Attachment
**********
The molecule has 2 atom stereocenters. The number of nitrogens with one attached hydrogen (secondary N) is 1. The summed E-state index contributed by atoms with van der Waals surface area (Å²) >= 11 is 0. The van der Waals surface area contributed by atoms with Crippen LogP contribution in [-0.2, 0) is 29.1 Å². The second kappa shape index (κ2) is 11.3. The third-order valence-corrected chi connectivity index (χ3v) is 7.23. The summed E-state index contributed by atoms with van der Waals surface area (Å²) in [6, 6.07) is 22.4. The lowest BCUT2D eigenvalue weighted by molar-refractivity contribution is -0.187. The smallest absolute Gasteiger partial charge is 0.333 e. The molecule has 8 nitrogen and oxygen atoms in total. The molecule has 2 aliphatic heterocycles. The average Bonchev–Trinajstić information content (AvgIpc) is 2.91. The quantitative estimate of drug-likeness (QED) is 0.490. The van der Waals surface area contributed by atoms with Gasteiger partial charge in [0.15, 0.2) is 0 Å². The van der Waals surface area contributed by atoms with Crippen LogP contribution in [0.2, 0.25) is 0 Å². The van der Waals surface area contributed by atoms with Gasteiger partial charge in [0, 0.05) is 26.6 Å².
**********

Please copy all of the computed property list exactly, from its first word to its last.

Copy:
The molecule has 2 atom stereocenters. The number of nitrogens with one attached hydrogen (secondary N) is 1. The summed E-state index contributed by atoms with van der Waals surface area (Å²) >= 11 is 0. The van der Waals surface area contributed by atoms with Crippen LogP contribution in [-0.2, 0) is 29.1 Å². The second kappa shape index (κ2) is 11.3. The third-order valence-corrected chi connectivity index (χ3v) is 7.23. The summed E-state index contributed by atoms with van der Waals surface area (Å²) in [6, 6.07) is 22.4. The lowest BCUT2D eigenvalue weighted by molar-refractivity contribution is -0.187. The smallest absolute Gasteiger partial charge is 0.333 e. The molecule has 8 nitrogen and oxygen atoms in total. The molecule has 2 aliphatic heterocycles. The average Bonchev–Trinajstić information content (AvgIpc) is 2.91. The quantitative estimate of drug-likeness (QED) is 0.490. The van der Waals surface area contributed by atoms with Gasteiger partial charge in [0.15, 0.2) is 0 Å². The van der Waals surface area contributed by atoms with Crippen LogP contribution in [0.2, 0.25) is 0 Å². The van der Waals surface area contributed by atoms with Gasteiger partial charge in [0, 0.05) is 26.6 Å².